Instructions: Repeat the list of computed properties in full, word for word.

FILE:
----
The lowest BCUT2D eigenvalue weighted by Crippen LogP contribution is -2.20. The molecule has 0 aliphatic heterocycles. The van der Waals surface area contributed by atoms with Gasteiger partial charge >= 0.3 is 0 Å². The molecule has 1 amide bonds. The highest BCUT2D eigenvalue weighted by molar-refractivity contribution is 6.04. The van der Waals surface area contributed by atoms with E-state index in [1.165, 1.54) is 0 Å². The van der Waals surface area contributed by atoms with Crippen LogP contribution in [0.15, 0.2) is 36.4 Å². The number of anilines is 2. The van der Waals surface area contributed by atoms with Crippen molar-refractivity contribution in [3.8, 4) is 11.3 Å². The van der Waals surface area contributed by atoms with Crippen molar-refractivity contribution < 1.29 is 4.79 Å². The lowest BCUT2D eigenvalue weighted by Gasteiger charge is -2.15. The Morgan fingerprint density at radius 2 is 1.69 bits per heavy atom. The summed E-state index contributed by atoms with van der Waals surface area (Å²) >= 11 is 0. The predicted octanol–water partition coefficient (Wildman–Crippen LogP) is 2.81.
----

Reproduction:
The lowest BCUT2D eigenvalue weighted by Crippen LogP contribution is -2.20. The molecule has 0 aliphatic heterocycles. The van der Waals surface area contributed by atoms with Gasteiger partial charge >= 0.3 is 0 Å². The molecule has 1 amide bonds. The highest BCUT2D eigenvalue weighted by molar-refractivity contribution is 6.04. The van der Waals surface area contributed by atoms with E-state index in [1.165, 1.54) is 0 Å². The van der Waals surface area contributed by atoms with Crippen LogP contribution in [0.15, 0.2) is 36.4 Å². The number of anilines is 2. The van der Waals surface area contributed by atoms with Crippen molar-refractivity contribution in [3.8, 4) is 11.3 Å². The van der Waals surface area contributed by atoms with Crippen molar-refractivity contribution < 1.29 is 4.79 Å². The lowest BCUT2D eigenvalue weighted by Gasteiger charge is -2.15. The Morgan fingerprint density at radius 2 is 1.69 bits per heavy atom. The summed E-state index contributed by atoms with van der Waals surface area (Å²) >= 11 is 0. The predicted octanol–water partition coefficient (Wildman–Crippen LogP) is 2.81.